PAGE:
Ng Yu Zhi, the Singapore businessman charged for allegedly raising funds from investors for nickel trades that didn’t exist, faces additional charges of cheating seven individuals and firms, taking the number of purported victims to about 300.

Arun Murthy, former global head of commodities at Standard Chartered, is among those named in the new charge sheets, seen by Bloomberg News. Singapore-based Murthy, who retired from the lender in 2016, was deceived -- along with others -- into investing in metal trade related to contracts that did not exist, according to the documents.

Ng cheated Murthy on no less than four occasions between October 2020 and January 2021 by convincing him to invest $949,984.25 in the false nickel scheme, according to one of the charges. Murthy declined to comment when reached by phone.

In a case that has riveted Singapore’s moneyed classes, Ng was first charged in March for allegedly raising at least $1 billion in what authorities have called one of the city-state’s largest-ever suspected investment fraud schemes. It’s also the latest in a series of scandals in the financial and commodities-trading hub, where assets under management have swelled to $4 trillion, thanks largely to inflows from overseas.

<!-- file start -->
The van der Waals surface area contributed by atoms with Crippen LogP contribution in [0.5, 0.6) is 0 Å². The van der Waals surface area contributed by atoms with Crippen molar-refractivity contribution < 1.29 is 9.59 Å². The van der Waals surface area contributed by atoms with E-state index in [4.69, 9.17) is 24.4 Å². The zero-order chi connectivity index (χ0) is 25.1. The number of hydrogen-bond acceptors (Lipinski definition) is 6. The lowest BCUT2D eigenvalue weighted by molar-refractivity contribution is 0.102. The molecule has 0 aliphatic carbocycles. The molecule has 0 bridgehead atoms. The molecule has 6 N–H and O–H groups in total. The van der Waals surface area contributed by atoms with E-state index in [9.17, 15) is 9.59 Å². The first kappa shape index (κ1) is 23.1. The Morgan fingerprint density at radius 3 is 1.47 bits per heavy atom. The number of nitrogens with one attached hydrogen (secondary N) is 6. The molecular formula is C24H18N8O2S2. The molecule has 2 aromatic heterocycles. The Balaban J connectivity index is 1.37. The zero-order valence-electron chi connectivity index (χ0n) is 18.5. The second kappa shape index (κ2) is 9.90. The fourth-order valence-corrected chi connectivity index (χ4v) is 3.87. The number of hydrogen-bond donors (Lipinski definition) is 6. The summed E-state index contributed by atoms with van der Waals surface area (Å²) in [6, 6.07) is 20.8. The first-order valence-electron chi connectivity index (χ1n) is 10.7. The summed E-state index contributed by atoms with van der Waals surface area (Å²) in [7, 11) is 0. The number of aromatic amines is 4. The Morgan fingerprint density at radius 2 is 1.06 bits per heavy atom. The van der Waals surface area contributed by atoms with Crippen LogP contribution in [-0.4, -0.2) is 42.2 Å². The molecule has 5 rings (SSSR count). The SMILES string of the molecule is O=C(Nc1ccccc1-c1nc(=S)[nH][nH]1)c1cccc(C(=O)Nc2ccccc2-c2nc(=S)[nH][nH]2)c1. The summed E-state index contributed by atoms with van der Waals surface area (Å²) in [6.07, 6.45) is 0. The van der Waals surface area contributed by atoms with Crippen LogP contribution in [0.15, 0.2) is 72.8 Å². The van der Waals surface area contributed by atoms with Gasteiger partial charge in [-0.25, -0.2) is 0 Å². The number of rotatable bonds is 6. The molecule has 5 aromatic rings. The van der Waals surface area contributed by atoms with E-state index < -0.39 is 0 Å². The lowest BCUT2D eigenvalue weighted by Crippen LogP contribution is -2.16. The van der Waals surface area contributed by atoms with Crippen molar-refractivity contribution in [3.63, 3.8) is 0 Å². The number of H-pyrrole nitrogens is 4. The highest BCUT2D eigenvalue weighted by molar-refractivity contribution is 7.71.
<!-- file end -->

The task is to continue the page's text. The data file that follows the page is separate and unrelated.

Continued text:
Murthy’s case adds to a list of about 300 individual and institutional creditors, including Finian Tan, the high-profile founder of venture-capital firm Vickers Venture Partners. The new accusations take the number of charges against Ng to 19.

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Singapore-based construction firm Debenho Pte., which allegedly invested $14 million with Ng, and its managing director Low Teck Dee, who put in $2.35 million, are also mentioned in the new charge sheets.

Low and Debenho filed a suit to the High Court against Ng earlier this year seeking S$23.1 million, primarily based on their losses related to their dealings with Ng and Envy Global Trading, according to the suit. A lawyer representing Low and Debenho didn’t immediately reply to an email seeking comment.

The fraud allegations against Ng center on his dealings at Envy Asset Management and Envy Global Trading, companies he controlled and where he was a director. Of the more than $1 billion that was invested in the companies, $300 million was transferred to Ng’s personal account while an estimated $200 million remains unaccounted for, prosecutors alleged in court proceedings in March.